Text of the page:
Should You Choose a Cruise to Europe or the Caribbean?
If you have decided to take a cruise, you have plenty of company. According to a study by the Cruise Lines International Association, 26 million passengers hit the high seas in 2017. More than a quarter of those cruisers fall between the ages of 60 and 74, and another quarter are 50 to 59.
But how do you decide whether to head to Europe or the Caribbean? We have a few tips, as well as one big question you must ask yourself before you book (page 7).
1. Many European sites rest near port
TripSavvy points out that because of its size, many of the most popular sites in Europe rest near a port. That means you can access them either on an ocean or river cruise — and many look really impressive from the deck of a ship. The few sites you cannot access from the water also rest just a short bus or train ride away.
Next: But if you want beaches, this type might work better for you.
2. You will get island time on Caribbean cruises
Typical shore activities in the Caribbean might include snorkeling, hanging out on a pristine beach, or even racing in a sailboat. St. John in the U.S. Virgin Islands, for example, features amazing snorkeling. Other Eastern Caribbean islands also offer that possibility. Some cruisers like seeing big yachts and shopping at tropical locales. If you also prefer these types of activities, you may want to check out a Caribbean cruise.
Next: But if you want the following perk, you might like Europe better.
3. You can see many cities and sites quickly in Europe
Because of its compact size, you can see a lot of different sites and cities on a European cruise. Most cruise ships sail at night and arrive in the next port of call early in the morning, giving passengers a full day to explore. In addition, cruise ships often offer guided tours of popular sites, making your adventures even easier. If you want to check the most destinations off your list, a European cruise might fit the bill.
Next: If you crave the following exciting adventure, hit the islands.
4. If you want to swim with dolphins, head to the Caribbean
The ports of call in the Western Caribbean can offer more diverse options than in the Eastern Caribbean. You can explore ancient Mayan ruins, hike the rain forests, or go snorkeling or scuba diving in some truly amazing locations. If you want high adventure with more strenuous activities — rather than wandering museums and seeing architecture and art — you may also like the Caribbean better.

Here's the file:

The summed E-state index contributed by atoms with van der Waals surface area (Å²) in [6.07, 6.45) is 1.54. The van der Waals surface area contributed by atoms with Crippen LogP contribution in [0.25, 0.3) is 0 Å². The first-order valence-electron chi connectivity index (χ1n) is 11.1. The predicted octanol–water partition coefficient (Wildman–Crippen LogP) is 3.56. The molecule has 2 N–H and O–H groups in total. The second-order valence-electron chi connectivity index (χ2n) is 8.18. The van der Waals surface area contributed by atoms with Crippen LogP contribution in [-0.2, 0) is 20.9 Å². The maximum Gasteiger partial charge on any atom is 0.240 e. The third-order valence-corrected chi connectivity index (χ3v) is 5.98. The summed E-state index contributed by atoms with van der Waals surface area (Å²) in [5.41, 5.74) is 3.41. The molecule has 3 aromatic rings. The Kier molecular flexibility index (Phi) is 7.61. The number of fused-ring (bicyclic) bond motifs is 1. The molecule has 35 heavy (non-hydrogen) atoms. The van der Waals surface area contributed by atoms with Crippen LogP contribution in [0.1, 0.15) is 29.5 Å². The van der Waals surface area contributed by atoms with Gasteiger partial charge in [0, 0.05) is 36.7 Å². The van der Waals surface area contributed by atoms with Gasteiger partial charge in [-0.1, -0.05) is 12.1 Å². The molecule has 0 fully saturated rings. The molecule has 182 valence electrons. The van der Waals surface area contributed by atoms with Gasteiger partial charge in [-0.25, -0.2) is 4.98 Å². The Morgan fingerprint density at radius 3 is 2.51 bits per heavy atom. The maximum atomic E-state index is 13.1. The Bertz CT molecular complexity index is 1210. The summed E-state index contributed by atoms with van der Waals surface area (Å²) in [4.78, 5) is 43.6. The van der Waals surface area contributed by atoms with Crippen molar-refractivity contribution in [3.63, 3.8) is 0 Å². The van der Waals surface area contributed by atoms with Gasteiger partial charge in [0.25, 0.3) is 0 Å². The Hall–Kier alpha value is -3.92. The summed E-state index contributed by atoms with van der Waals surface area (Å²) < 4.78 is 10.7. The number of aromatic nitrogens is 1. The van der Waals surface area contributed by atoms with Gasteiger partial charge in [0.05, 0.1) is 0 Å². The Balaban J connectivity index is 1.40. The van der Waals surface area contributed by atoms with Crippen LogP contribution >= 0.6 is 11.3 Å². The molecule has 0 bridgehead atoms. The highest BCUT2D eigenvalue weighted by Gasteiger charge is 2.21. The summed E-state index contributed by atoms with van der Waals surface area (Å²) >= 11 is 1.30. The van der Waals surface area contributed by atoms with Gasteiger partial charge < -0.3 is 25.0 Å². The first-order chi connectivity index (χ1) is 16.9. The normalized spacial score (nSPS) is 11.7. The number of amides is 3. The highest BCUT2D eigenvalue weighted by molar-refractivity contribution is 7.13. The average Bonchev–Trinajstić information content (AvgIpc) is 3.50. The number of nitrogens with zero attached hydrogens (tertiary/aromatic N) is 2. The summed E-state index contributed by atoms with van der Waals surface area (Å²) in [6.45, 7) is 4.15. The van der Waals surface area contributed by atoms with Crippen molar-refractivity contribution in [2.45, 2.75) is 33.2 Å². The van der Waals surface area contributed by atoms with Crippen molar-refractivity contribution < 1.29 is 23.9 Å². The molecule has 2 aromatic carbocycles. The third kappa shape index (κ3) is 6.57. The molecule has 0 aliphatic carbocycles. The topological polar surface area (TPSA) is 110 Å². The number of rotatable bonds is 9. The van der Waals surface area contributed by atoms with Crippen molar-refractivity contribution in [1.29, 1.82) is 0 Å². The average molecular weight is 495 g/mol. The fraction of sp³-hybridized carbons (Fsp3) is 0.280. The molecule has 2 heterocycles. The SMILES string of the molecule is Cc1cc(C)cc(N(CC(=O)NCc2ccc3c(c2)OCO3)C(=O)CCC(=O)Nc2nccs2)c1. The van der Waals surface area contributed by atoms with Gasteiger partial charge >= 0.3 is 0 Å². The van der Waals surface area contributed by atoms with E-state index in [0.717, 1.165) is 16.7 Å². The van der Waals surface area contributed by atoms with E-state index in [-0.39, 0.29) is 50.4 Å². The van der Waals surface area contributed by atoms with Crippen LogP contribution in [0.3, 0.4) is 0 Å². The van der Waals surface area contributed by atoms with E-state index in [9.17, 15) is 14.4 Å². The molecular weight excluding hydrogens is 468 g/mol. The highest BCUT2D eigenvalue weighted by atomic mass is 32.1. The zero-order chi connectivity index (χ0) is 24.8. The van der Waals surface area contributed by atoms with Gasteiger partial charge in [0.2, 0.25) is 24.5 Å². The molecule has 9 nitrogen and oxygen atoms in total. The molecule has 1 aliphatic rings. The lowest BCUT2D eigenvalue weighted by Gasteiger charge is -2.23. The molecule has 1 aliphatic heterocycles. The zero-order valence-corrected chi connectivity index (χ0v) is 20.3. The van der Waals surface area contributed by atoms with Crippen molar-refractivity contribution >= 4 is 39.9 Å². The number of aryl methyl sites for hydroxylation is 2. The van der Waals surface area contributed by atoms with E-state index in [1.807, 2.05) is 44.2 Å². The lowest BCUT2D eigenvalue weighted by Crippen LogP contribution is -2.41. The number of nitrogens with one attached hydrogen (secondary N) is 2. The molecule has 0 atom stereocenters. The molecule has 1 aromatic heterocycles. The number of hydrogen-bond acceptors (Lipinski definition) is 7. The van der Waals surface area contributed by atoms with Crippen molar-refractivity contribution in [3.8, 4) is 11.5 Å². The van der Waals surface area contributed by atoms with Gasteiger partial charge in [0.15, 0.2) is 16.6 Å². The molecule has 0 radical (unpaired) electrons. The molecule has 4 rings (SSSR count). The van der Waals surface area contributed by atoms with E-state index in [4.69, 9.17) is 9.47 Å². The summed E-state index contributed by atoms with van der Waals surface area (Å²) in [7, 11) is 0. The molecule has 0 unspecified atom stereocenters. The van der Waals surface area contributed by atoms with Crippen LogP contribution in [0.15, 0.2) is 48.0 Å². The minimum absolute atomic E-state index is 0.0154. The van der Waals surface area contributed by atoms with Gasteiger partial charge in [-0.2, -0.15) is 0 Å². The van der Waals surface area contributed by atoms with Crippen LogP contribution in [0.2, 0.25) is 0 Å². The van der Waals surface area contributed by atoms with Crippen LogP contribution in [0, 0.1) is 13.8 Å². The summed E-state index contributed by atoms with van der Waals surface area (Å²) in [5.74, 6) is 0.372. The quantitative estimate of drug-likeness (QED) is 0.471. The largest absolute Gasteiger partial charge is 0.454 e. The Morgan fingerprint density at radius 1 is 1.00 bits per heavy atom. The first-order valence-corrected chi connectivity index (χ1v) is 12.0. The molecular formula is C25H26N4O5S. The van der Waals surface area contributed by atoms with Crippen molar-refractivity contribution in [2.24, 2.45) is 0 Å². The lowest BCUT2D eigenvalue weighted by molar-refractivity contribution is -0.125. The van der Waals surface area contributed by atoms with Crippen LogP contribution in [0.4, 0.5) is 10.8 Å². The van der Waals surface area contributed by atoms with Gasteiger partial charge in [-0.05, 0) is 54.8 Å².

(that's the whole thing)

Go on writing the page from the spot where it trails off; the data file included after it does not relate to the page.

Next: Keep this additional consideration in mind when booking, as well.
5. European cruises can feel more tiring for passengers
It takes quite a bit of time to get to Europe because of the distance and time difference. Because it can take at least a day each way to travel across the Atlantic, you might have to book a longer cruise if you’re heading to Europe. Jet lag can also become a concern for many people. If you tire easily, or do not want to factor in recovery time, a European cruise also might not fit your needs.
Next: You should also know the following important fact when booking.
6. Cruises rarely cover the entire Caribbean
Most cruise lines split their offerings by sub-region in the Caribbean: Southern, Eastern, and Western. Make sure you do your research before booking, so you end up in your desired area. Attractions vary among the destinations.
For example, if you’ve always wanted to experience the birthplace of Reggae, a Western itinerary that includes Jamaica may fit the bill. If you love shopping, an Eastern itinerary that includes St. Thomas and St. Martin may work out better for you. Do some soul-searching about your desired itinerary for the best results.
Next: The most important consideration may come in who cruises with you.
7. How well do you handle crowds?
Cruise ships seem to get bigger every year, and that means more passengers. Royal Caribbean’s 2-year-old Allure of the Seas can carry more than 6,000 people — nearly twice as many as the largest ships could just a decade ago. But never fear. You don’t have to cruise with the entire population of your city if you don’t want to. While many of those big ships head to the Caribbean, make sure you read the booking information if you really want a smaller one.
In general, the bigger the ship the more it offers in terms of eateries, entertainment, and deck-top amusements. River cruises tend to use smaller boats because of geographic restrictions. So if you want a more intimate experience, choose that type of excursion.
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